There’s a quote by Mark Twain that goes like this: "I am quite sure now that often, very often, in matters concerning religion and politics a man’s reasoning powers are not above the monkey’s.”
I would add that that is pretty insulting to monkeys. However true that may be, from Mark Twain’s endless wisdom, we can surmise that the topics of politics and religion should not be discussed at the Thanksgiving dinner table this week. But, boy will they be.
Especially in today’s political climate, more and more, we are hearing about the strife caused at the Thanksgiving table, not by Susie’s new belly button piercing, but by political debates by the “insane” views, liberal and conservative alike, of distant (and not so distant) family members.
While the statistics I usually like to focus on around the dinner table concern how big of a turkey we need (see here for the greatest statistical diatribe I have ever seen on this topic), let’s take a look at the damage and gain from discussing Twain’s no-go topics over the mashed potatoes.
First and foremost, the frequency of family dinners are directly related to positive adolescent behavior, meaning that the more you have them, the better off your children are. And these aren’t family dinners sitting around the TV, but having meaningful, technology-less interactions discussing all matters of topics.
Harvard psychology lecturer Dr. Bobbi Wegner of Head First Club says research shows “ pushing through uncomfortable family dinner dynamics is worth it. Your children will perform better in school, have better mental health and higher self-esteem.”
But what about discussing politics around the dinner table? Most dread it with almost 60 percent of Americans saying that they are worried about the political discussions to come on Thursday. And this dread has gotten worse over time. As of 2018, for the first time in recent history, Americans say it is more stressful to discuss politics with people they disagree with, than it is informative.
This would easily lead one to believe that Twain (and conventional wisdom) is right, but the statistics might be a bit misleading here.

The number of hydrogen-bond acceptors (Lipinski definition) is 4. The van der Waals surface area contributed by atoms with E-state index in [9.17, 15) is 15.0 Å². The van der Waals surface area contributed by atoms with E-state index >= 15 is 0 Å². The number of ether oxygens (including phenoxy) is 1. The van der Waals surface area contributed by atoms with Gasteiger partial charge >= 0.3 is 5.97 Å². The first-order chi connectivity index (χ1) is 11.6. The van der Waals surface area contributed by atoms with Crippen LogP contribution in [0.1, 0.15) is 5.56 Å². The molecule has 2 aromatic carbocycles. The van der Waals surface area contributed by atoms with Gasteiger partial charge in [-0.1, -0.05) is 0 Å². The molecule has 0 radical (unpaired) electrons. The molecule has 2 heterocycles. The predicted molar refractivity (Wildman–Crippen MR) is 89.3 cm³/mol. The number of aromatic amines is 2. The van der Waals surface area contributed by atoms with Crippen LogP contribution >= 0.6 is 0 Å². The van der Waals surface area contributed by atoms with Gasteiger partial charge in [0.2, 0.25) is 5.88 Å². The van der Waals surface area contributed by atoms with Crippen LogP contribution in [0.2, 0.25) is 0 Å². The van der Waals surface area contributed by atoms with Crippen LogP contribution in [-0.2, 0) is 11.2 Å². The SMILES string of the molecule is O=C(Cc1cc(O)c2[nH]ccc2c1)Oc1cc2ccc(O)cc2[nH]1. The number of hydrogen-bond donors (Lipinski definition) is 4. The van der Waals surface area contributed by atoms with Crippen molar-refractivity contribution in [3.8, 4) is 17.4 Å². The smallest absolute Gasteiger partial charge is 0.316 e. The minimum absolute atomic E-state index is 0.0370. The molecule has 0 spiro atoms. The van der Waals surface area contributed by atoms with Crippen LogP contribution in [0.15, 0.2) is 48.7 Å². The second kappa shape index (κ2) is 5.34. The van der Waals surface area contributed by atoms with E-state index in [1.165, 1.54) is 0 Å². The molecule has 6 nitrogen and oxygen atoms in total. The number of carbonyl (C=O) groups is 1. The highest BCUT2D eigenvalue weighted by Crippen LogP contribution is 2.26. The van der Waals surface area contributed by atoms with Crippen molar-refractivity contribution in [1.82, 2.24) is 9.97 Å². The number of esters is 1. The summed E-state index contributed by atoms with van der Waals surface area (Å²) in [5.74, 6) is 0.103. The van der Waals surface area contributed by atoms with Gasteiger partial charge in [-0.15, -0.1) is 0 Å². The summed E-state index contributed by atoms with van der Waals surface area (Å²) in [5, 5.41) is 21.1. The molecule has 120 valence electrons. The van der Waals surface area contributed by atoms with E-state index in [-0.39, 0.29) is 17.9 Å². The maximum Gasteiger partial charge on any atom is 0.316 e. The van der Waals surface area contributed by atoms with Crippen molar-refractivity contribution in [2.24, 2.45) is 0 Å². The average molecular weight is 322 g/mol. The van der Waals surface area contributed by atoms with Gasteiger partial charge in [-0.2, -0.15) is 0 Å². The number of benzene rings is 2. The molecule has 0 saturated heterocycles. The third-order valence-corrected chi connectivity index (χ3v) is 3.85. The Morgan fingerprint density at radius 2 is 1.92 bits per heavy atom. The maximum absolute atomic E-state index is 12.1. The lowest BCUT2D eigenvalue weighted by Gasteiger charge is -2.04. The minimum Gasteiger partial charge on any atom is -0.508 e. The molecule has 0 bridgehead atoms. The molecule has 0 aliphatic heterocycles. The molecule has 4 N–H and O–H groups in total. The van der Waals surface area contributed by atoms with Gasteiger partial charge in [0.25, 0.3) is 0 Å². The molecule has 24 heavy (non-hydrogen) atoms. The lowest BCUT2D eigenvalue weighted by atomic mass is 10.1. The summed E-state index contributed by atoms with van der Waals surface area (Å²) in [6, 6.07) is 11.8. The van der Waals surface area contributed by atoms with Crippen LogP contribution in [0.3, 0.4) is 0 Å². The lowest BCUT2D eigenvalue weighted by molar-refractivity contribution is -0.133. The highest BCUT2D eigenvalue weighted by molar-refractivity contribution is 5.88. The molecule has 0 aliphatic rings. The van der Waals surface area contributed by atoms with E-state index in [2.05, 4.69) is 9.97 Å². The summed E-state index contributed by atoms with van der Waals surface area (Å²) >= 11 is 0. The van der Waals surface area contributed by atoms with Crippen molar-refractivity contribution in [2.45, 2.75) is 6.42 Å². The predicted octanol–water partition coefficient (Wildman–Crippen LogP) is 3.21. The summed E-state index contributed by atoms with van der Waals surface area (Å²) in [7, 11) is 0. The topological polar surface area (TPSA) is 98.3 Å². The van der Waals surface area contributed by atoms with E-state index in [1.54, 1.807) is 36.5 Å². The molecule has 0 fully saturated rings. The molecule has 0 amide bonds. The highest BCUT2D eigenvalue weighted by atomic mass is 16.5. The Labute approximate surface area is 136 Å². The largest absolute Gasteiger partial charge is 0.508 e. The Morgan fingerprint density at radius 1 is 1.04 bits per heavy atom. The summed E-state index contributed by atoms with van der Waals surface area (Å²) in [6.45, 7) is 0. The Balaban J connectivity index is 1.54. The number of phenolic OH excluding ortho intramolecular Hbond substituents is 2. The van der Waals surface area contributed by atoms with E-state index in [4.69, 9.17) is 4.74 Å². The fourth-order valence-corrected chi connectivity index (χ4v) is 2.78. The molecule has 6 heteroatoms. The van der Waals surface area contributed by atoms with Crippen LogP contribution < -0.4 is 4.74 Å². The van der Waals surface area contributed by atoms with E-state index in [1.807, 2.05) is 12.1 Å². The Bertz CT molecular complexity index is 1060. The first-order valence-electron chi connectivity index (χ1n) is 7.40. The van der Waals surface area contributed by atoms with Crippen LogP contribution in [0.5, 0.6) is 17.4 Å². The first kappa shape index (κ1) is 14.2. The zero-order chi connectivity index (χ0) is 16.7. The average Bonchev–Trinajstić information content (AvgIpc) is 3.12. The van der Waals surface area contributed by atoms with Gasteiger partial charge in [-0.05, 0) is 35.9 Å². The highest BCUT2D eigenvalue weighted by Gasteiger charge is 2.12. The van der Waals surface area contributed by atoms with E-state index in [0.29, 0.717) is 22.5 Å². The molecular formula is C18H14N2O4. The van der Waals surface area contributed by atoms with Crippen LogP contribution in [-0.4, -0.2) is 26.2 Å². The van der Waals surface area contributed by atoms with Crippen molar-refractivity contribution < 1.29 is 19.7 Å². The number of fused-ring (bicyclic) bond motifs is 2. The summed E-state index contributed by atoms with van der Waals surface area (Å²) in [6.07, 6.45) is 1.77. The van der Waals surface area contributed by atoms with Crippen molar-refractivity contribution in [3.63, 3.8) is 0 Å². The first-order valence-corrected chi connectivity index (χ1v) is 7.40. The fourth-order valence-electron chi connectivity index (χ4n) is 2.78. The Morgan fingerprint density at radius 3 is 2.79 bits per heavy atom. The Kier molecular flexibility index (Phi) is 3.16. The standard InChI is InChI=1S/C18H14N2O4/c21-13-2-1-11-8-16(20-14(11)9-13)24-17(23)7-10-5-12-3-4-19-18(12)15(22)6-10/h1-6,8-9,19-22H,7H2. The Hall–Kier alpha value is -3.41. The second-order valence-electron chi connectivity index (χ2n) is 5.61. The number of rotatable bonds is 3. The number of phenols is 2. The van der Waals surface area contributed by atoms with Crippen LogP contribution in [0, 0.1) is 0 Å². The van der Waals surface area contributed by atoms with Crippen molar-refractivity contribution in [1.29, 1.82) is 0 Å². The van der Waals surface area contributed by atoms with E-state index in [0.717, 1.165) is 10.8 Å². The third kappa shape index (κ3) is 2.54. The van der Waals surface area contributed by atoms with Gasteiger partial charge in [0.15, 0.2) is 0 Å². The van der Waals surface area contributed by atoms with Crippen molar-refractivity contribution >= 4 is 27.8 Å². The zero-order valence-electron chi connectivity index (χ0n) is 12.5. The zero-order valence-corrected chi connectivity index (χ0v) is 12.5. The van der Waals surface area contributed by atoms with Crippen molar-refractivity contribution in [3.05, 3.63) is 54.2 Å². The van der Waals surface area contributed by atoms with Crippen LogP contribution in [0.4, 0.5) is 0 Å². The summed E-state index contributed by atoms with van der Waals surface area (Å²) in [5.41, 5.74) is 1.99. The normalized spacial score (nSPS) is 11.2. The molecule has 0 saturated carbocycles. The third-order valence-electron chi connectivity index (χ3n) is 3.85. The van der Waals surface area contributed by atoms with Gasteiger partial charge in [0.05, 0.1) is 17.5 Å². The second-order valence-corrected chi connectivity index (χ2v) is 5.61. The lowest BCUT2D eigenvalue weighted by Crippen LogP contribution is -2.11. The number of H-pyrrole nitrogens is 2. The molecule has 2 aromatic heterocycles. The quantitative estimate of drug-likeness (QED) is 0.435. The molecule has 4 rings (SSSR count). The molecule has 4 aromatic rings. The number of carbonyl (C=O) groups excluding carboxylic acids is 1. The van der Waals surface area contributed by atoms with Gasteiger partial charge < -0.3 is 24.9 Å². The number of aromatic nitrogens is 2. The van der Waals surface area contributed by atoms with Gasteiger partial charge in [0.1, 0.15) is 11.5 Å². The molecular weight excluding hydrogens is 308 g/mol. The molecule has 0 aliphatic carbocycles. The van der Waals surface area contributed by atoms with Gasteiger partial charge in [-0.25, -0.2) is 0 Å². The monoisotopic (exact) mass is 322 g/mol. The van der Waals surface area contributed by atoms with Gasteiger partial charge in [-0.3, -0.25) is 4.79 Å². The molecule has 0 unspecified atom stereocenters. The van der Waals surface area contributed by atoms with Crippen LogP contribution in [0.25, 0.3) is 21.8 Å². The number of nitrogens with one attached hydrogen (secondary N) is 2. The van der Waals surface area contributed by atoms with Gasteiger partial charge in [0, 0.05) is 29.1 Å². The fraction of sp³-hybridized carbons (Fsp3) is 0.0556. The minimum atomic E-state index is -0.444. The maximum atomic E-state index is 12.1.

Politics did not used to be as stressful to talk about. And this isn’t attributed to President Trump as most would assume. In the early 90’s, the political divide between conservatives and liberals was basically the same as between any other group (men and women, white and African-American, etc.), but while the divide has not increased among those groups, it has more than doubled between liberals and conservatives since 1994. This also coincides with the introduction of technology and social media. While research is still inconclusive, it would appear that by deciding not to talk, in person, about politics, we have actually grown farther apart.
So what does this all mean? It means go right ahead and dive into those discussions at Thanksgiving this year, but with a few caveats.
First, statistically speaking, if you are going to discuss politics, you are much more likely to convince others if you have all the facts. USAFacts, a non-partisan data gathering organization, has a special top statistics Thanksgiving report with everything you need to know on every possible Thanksgiving table topic issue.
Second, nominate one person (my Momma could send Ali and Frazier to their respective corners with one look) to be in charge of the “We are finished talking politics at the table” comment.
And finally, make sure you have at least 18 inches per person at the table…no one wants to be in elbow-length of Uncle Fred.
P.S. For the stats nerds, here is my calculation of how big of a turkey you need to get (including for leftovers), copied and slightly changed from the greatest statistical analysis of turkey per person I have ever seen:
T = (((16-((D-3)*.5*(16/5)))*(P-V))/16)*1.5
D is the number of dishes you are serving in addition to the turkey
P is the number of people
V is the number of vegans
T is the turkey size in pounds